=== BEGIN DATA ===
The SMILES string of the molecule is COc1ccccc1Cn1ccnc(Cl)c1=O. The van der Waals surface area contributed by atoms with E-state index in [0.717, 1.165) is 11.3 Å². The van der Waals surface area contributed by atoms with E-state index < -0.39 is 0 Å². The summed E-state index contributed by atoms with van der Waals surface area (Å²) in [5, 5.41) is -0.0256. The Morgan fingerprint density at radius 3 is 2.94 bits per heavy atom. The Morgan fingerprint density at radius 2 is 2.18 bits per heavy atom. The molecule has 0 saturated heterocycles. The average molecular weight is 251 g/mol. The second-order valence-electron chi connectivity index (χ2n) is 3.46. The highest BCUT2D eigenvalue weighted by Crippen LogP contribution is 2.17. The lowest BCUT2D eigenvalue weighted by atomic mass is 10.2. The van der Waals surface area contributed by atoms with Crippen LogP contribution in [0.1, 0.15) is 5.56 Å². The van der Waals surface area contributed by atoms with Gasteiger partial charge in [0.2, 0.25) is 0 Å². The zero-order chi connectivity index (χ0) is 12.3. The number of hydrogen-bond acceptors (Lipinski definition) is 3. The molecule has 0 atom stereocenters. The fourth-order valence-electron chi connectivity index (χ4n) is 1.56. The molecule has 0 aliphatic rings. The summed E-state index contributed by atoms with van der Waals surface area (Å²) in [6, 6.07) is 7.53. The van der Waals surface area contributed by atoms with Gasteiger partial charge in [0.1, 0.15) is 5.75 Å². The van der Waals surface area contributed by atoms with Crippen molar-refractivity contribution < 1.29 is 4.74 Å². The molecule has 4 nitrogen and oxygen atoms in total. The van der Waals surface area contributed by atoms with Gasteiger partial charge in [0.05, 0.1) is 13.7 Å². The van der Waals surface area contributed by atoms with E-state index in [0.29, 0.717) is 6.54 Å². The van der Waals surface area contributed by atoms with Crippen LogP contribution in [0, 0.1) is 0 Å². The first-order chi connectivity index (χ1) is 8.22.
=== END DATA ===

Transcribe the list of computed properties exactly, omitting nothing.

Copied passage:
The SMILES string of the molecule is COc1ccccc1Cn1ccnc(Cl)c1=O. The van der Waals surface area contributed by atoms with E-state index in [0.717, 1.165) is 11.3 Å². The van der Waals surface area contributed by atoms with E-state index < -0.39 is 0 Å². The summed E-state index contributed by atoms with van der Waals surface area (Å²) in [5, 5.41) is -0.0256. The Morgan fingerprint density at radius 3 is 2.94 bits per heavy atom. The Morgan fingerprint density at radius 2 is 2.18 bits per heavy atom. The molecule has 0 saturated heterocycles. The average molecular weight is 251 g/mol. The second-order valence-electron chi connectivity index (χ2n) is 3.46. The highest BCUT2D eigenvalue weighted by Crippen LogP contribution is 2.17. The lowest BCUT2D eigenvalue weighted by atomic mass is 10.2. The van der Waals surface area contributed by atoms with Crippen LogP contribution in [0.1, 0.15) is 5.56 Å². The van der Waals surface area contributed by atoms with Gasteiger partial charge in [0.2, 0.25) is 0 Å². The zero-order chi connectivity index (χ0) is 12.3. The number of hydrogen-bond acceptors (Lipinski definition) is 3. The molecule has 0 atom stereocenters. The fourth-order valence-electron chi connectivity index (χ4n) is 1.56. The molecule has 0 aliphatic rings. The summed E-state index contributed by atoms with van der Waals surface area (Å²) in [6, 6.07) is 7.53. The van der Waals surface area contributed by atoms with Gasteiger partial charge in [0.1, 0.15) is 5.75 Å². The van der Waals surface area contributed by atoms with Crippen molar-refractivity contribution < 1.29 is 4.74 Å². The molecule has 4 nitrogen and oxygen atoms in total. The van der Waals surface area contributed by atoms with Gasteiger partial charge in [0.05, 0.1) is 13.7 Å². The van der Waals surface area contributed by atoms with E-state index in [0.29, 0.717) is 6.54 Å². The van der Waals surface area contributed by atoms with Crippen LogP contribution in [0, 0.1) is 0 Å². The first-order chi connectivity index (χ1) is 8.22.